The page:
On Releasing Early

Minimum Noise is now half a year old. We released it very early, with a bare minimum of features. There are many things that we want to implement still and there are many feature requests from our users.
We know that we want it to be a platform for crowdsourcing music and audio production, but besides from that, we are generally trying out things. We are in exploratory-mode. And real feedback from a live site is incredibly valuable compared to months of thinking about, planning and perfecting a product. Minimum Noise is evolving very slowly though, mostly because Sammy and I both do consulting which limits our time.

But don’t we risk disappointing people who will then not come back?


That will likely happen to some people. But that doesn’t really worry me. After all, we have a small user base, and a rather small number of total unique visitors. So even if they *all* decided that Minimum Noise is an awful site and never come back, that loss is manageable in the larger scheme of things. On the other hand, our users have provided us with an amount of content which means that instead of directing new people to a “how it works” page, they can see for themselves. This means that we are better equipped than if we had just launched, in the event of visitor in-flux from a large site. Also, this has given us some time to make minor adjustments and fix miscellaneous bugs without scandals.

Aren’t we then scared that somebody will steal our idea?


In fact, someone openly stated that they will:
www.minimumnoise.com/ForumPosts.aspx/15 (last three posts).
As I responded, we applaud that. The idea is simple and of little value. We should know – after six months, the site has not generated any revenue. To us, the concept of music crowdsourcing is obvious and the value of it self-evident. However, being first actually means that we have to establish the market which is not necessarily a good thing. While people in various industries could benefit, we have to make them aware that this is in fact an option to them. If we were entering an existing market, this challenge would have been already met by the other players. While there are certain markets that only seem to have room for one, most markets have numerous, profitable competitors.

We feel that the core concept has been proven to work by now. A number of people have had high quality music produced at very low budgets. So while there are tons of features that we still need to implement, I believe that releasing very early was the right thing to do.


4 Responses to “On Releasing Early”

  1. miles Says:

    I didnt really take the time to read this, but i disagree with him 100%

  2. gigdoggy Says:

    I liked your post, and I think you portray a rather accurate vision of where you guys stand, and what your objectives are.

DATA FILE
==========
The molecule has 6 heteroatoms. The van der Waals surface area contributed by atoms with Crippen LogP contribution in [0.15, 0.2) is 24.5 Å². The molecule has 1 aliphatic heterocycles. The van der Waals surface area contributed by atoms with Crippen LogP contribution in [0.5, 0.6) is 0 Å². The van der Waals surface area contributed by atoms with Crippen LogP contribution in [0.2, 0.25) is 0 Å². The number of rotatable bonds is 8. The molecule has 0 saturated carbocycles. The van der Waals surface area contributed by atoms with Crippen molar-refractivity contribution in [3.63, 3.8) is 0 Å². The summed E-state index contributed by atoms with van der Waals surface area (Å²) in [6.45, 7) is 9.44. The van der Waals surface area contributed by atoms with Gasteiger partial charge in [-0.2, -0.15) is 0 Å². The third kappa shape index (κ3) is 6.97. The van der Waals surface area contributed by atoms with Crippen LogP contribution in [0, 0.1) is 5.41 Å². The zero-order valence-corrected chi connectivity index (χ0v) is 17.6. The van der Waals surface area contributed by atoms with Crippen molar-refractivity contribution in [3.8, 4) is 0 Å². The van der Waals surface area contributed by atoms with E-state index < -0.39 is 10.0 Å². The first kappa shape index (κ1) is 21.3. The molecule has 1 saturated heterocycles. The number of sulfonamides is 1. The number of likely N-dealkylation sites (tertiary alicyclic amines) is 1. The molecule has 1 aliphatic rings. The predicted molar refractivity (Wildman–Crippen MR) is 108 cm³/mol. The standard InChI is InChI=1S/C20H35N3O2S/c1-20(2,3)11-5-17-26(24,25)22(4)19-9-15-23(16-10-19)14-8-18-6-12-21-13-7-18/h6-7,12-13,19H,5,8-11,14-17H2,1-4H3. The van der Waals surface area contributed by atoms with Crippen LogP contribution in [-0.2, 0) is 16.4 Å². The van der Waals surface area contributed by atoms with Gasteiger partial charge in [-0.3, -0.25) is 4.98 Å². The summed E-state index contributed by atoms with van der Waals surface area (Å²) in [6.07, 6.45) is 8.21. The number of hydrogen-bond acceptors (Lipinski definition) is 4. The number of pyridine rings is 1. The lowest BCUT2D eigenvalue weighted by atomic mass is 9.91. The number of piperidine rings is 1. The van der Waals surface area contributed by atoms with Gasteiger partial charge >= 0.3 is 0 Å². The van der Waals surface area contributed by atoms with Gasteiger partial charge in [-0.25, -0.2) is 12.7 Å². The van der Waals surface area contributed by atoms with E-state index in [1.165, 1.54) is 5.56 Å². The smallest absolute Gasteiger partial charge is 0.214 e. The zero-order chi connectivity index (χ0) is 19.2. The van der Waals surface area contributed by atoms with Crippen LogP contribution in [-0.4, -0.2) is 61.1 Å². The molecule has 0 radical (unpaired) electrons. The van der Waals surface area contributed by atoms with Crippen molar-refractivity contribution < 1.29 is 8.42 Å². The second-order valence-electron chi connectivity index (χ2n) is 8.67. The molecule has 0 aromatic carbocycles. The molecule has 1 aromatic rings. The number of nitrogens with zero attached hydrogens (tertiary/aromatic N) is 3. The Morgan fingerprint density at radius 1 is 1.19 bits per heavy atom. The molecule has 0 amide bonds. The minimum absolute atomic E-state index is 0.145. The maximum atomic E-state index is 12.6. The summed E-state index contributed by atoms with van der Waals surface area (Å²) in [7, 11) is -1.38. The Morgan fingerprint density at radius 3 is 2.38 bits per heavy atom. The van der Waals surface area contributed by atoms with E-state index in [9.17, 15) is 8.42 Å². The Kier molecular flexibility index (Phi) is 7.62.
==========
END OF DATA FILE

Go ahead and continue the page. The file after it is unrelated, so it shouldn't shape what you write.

I’m working full-time on a start-up too right now. It’s called Fanteraction and allows bands to create mobile websites for their gigs and for themselves (http://gigdoggy.com). We went by many phases in our whole development process and even have entirely changed concepts a couple of months ago. (our first idea was to build a logistics platform for gig swapping bands).I t aint easy and it takes time. Only very few fortunate ideas/concepts/websites get pretty”immediate success” (by success I mean a couple of thousand uniques in the first months), and it’s often due to timing. I for instance am wary of our timing for our product. Are we too early? are there enough smartphones out? should we wait to develop more features before going full beta and promoting the service to the big extensive media list that has been laying around in some sub folder, somewhere lost on my desktop?
    I think launching early is a good idea too – you get to make contacts, get feedback, and most important of all, you test your service. No, actually the most important thing is probably the mind-set it puts you in. When you go public, you uncover yourself to the world. Can get creepy sometimes, but it’s worth it in the end.
    Good luck to ya. I wrote a post on you guys some time back: http://gigdoggy.wordpress.com/2009/01/12/minimum-noise-get-paid-to-collaborate/
    I will checking you guys out right after this comment.
    Keep in touch


  3. thomas grogan Says:

    good strategy. ive heard “release early, release often” is the way to go. as long as you have your long term product visions clear, but open to change, releasing new features early to gather feedback makes sense. if you are operating in an agile environment, then if you have a release that isn’t too popular/functional, you can always revisit the scope and change it.

  4. Kristian Dupont Says:

    Thank you guys!
    It’s true that it is a bit creepy but I feel that it is well worth it.

    Thank you for the mention, Rob. I like your product and I am interested in seeing where it will go – and in what shape 🙂


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